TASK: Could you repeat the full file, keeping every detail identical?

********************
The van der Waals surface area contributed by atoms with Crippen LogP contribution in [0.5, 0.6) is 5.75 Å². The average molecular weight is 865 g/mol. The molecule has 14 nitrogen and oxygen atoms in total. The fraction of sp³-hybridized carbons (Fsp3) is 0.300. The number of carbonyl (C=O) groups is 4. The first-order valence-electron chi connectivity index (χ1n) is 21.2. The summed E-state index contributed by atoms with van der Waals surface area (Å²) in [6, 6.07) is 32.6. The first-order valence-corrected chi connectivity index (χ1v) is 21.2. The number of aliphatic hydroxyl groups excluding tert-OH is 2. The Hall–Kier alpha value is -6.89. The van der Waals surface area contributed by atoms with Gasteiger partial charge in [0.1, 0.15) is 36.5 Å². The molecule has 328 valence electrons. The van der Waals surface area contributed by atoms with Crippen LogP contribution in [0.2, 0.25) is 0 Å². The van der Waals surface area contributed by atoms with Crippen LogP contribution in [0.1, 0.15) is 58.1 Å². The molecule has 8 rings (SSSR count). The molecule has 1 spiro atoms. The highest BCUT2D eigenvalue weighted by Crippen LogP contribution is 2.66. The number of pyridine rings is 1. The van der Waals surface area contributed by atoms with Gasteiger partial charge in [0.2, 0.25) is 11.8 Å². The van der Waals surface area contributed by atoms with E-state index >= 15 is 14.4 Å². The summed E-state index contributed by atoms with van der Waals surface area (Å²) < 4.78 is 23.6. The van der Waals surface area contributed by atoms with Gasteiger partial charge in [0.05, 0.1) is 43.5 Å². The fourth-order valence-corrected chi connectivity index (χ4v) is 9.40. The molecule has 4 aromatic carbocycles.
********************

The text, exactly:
The van der Waals surface area contributed by atoms with Crippen LogP contribution in [0.5, 0.6) is 5.75 Å². The average molecular weight is 865 g/mol. The molecule has 14 nitrogen and oxygen atoms in total. The fraction of sp³-hybridized carbons (Fsp3) is 0.300. The number of carbonyl (C=O) groups is 4. The first-order valence-electron chi connectivity index (χ1n) is 21.2. The summed E-state index contributed by atoms with van der Waals surface area (Å²) in [6, 6.07) is 32.6. The first-order valence-corrected chi connectivity index (χ1v) is 21.2. The number of aliphatic hydroxyl groups excluding tert-OH is 2. The Hall–Kier alpha value is -6.89. The van der Waals surface area contributed by atoms with Gasteiger partial charge in [0.1, 0.15) is 36.5 Å². The molecule has 328 valence electrons. The van der Waals surface area contributed by atoms with Crippen LogP contribution in [0.2, 0.25) is 0 Å². The van der Waals surface area contributed by atoms with Crippen LogP contribution in [0.1, 0.15) is 58.1 Å². The molecule has 8 rings (SSSR count). The molecule has 1 spiro atoms. The highest BCUT2D eigenvalue weighted by Crippen LogP contribution is 2.66. The number of pyridine rings is 1. The van der Waals surface area contributed by atoms with Gasteiger partial charge in [0.2, 0.25) is 11.8 Å². The van der Waals surface area contributed by atoms with E-state index >= 15 is 14.4 Å². The summed E-state index contributed by atoms with van der Waals surface area (Å²) < 4.78 is 23.6. The van der Waals surface area contributed by atoms with Gasteiger partial charge in [0.05, 0.1) is 43.5 Å². The fourth-order valence-corrected chi connectivity index (χ4v) is 9.40. The molecule has 4 aromatic carbocycles.